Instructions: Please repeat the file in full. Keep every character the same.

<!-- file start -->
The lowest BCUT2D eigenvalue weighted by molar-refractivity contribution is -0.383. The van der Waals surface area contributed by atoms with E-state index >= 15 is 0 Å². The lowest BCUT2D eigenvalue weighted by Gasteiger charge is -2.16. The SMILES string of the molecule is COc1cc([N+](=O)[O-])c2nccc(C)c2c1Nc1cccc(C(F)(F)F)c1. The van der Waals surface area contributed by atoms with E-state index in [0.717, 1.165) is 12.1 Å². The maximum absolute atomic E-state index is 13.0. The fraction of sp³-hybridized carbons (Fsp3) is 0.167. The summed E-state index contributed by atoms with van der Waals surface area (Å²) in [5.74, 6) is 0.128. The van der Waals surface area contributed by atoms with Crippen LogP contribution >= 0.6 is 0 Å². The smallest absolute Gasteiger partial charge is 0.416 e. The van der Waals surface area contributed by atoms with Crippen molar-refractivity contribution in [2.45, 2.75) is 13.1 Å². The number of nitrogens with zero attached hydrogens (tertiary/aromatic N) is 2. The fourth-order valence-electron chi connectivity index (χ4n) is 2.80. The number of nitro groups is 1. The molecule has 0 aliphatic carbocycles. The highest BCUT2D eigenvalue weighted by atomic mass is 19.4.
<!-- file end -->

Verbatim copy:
The lowest BCUT2D eigenvalue weighted by molar-refractivity contribution is -0.383. The van der Waals surface area contributed by atoms with E-state index >= 15 is 0 Å². The lowest BCUT2D eigenvalue weighted by Gasteiger charge is -2.16. The SMILES string of the molecule is COc1cc([N+](=O)[O-])c2nccc(C)c2c1Nc1cccc(C(F)(F)F)c1. The van der Waals surface area contributed by atoms with E-state index in [0.717, 1.165) is 12.1 Å². The maximum absolute atomic E-state index is 13.0. The fraction of sp³-hybridized carbons (Fsp3) is 0.167. The summed E-state index contributed by atoms with van der Waals surface area (Å²) in [5.74, 6) is 0.128. The van der Waals surface area contributed by atoms with Crippen LogP contribution >= 0.6 is 0 Å². The smallest absolute Gasteiger partial charge is 0.416 e. The van der Waals surface area contributed by atoms with Crippen molar-refractivity contribution in [2.45, 2.75) is 13.1 Å². The number of nitrogens with zero attached hydrogens (tertiary/aromatic N) is 2. The fourth-order valence-electron chi connectivity index (χ4n) is 2.80. The number of nitro groups is 1. The molecule has 0 aliphatic carbocycles. The highest BCUT2D eigenvalue weighted by atomic mass is 19.4.